Roy J. Glauber  

Born  Roy Jay Glauber September 1, 1925 New York City, New York, U.S. 
Died  December 26, 2018 Newton, Massachusetts, U.S.  (aged 93)
Education  Harvard University (AB, PhD) 
Known for  Inventing Quantum Optics Orders of coherence Photodetection Glauber states Glauber dynamics Glauber–Sudarshan P representation 
Spouse(s) 
Cynthia Rich
b.1933 (m. 1960; div. 1975) 
Children  2: Jeffrey and Valerie ^{[5]} 
Awards 

Scientific career  
Fields  Theoretical Physics 
Institutions  
Thesis  The relativistic theory of meson fields (1949) 
Doctoral advisor  Julian Schwinger^{[2]} 
Doctoral students  
Website  www 
Roy Jay Glauber (September 1, 1925 – December 26, 2018) was an American theoretical physicist. He was the Mallinckrodt Professor of Physics at Harvard University and Adjunct Professor of Optical Sciences at the University of Arizona. Born in New York City, he was awarded one half of the 2005 Nobel Prize in Physics "for his contribution to the quantum theory of optical coherence", with the other half shared by John L. Hall and Theodor W. Hänsch. In this work, published in 1963, he created a model for photodetection and explained the fundamental characteristics of different types of light, such as laser light (see coherent state) and light from light bulbs (see blackbody). His theories are widely used in the field of quantum optics.^{[6]}^{[7]} In statistical physics he pioneered the study of the dynamics of firstorder phase transitions, since he first defined and investigated the stochastic dynamics of an Ising model in a paper published in 1963.^{[8]} He served on the National Advisory Board^{[9]} of the Center for Arms Control and NonProliferation, the research arms of Council for a Livable World.
Glauber was born in 1925 in New York City the son of Felicia (Fox) and Emanuel B. Glauber.^{[10]} He was a member of the 1941 graduating class of the Bronx High School of Science, the first graduating class from that school. He then went on to do his undergraduate work at Harvard University. After his sophomore year he was recruited to work on the Manhattan Project, where (at the age of 18) he was one of the youngest scientists at Los Alamos National Laboratory. His work involved calculating the critical mass for the atom bomb. After two years at Los Alamos, he returned to Harvard, receiving his bachelor's degree in 1946 and his PhD in 1949.^{[11]}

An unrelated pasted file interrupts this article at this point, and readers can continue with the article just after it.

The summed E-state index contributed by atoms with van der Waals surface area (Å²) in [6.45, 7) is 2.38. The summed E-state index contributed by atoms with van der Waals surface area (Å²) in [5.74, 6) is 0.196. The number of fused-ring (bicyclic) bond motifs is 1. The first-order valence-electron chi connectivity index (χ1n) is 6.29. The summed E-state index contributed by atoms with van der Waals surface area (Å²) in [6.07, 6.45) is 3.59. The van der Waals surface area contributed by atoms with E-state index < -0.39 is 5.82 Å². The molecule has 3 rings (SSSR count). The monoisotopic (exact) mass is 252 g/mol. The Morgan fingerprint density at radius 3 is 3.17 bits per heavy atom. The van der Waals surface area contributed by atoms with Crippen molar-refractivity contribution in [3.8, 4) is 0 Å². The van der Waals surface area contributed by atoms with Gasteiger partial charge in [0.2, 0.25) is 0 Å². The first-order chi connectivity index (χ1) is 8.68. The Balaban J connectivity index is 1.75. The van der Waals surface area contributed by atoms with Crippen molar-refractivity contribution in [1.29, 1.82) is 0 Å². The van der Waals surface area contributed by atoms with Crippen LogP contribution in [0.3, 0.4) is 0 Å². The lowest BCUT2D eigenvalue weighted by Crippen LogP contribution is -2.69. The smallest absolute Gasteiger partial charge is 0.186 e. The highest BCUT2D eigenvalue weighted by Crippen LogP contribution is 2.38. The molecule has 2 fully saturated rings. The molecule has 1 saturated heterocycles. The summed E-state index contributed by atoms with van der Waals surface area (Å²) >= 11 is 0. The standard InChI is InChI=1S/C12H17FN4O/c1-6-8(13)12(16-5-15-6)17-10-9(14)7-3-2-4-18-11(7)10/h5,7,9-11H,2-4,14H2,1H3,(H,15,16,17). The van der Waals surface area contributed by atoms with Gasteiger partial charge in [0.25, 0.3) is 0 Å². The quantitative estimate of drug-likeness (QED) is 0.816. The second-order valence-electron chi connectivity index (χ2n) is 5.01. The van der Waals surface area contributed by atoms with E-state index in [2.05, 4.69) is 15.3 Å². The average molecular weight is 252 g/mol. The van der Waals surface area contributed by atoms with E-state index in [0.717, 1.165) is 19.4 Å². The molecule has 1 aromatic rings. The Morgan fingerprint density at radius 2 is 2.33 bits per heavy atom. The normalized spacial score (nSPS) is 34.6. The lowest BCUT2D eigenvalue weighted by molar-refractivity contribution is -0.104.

Glauber's recent research dealt with problems in a number of areas of quantum optics, a field which, broadly speaking, studies the quantum electrodynamical interactions of light and matter. He also continued work on several topics in highenergy collision theory, including the analysis of hadron collisions, and the statistical correlation of particles produced in highenergy reactions.^{[citation needed]}
Specific topics of his research included: the quantum mechanical behavior of trapped wave packets; interactions of light with trapped ions; atom countingthe statistical properties of free atom beams and their measurement; algebraic methods for dealing with fermion statistics; coherence and correlations of bosonic atoms near the Bose–Einstein condensation; the theory of continuously monitored photon countingand its reaction on quantum sources; the fundamental nature of "quantum jumps"; resonant transport of particles produced multiply in highenergy collisions; the multiple diffraction model of protonproton and protonantiproton scattering.^{[citation needed]}
Glauber received the Albert A. Michelson Medal from the Franklin Institute in Philadelphia (1985),^{[12]} the Max Born Award from the Optical Society of America (1985), the Dannie Heineman Prize for Mathematical Physics from the American Physical Society (1996), and the 2005 Nobel Prize in Physics Glauber was awarded the 'Medalla de Oro del CSIC' ('CSIC's Gold Medal') in a ceremony held in Madrid, Spain.^{[13]} He was elected a Foreign Member of the Royal Society (ForMemRS) in 1997.^{[1]}
After Glauber was selected for the Nobel Prize in Physics in 2005, a University of Texas at Austin Physics Professor, George Sudarshan, claimed that he had been overlooked by the Nobel Prize Committee for the award, having published some of the earliest papers on quantum optics. Glauber, a theorist, was awarded half the prize, along with physics experimenters John Hall and Theodor Hänsch, recognized for their work on precision spectroscopy.^{[14]}^{[15]}^{[16]}
For many years before winning his Nobel Prize, Glauber took part in the Ig Nobel Prize ceremonies, where he appeared each year as "Keeper of the Broom," sweeping the stage clean of the paper airplanes that have traditionally been thrown during the event. He missed the 2005 event as he was being awarded his real Nobel Prize for Physics.^{[17]}^{[18]}
Glauber lived in Arlington, Massachusetts. He was a guest scientist at the European Organization for Nuclear Research (CERN) in 1967, during a sabbatical.^{[4]} In 1951, he became a temporary lecturer at the California Institute of Technology, where he replaced Richard Feynman.^{[19]}^{[20]}
Glauber had a son and a daughter, and five grandchildren. He died on December 26, 2018, in Newton, Massachusetts. He was buried in Kensico Cemetery, Valhalla, New York.^{[21]}^{[22]}^{[23]}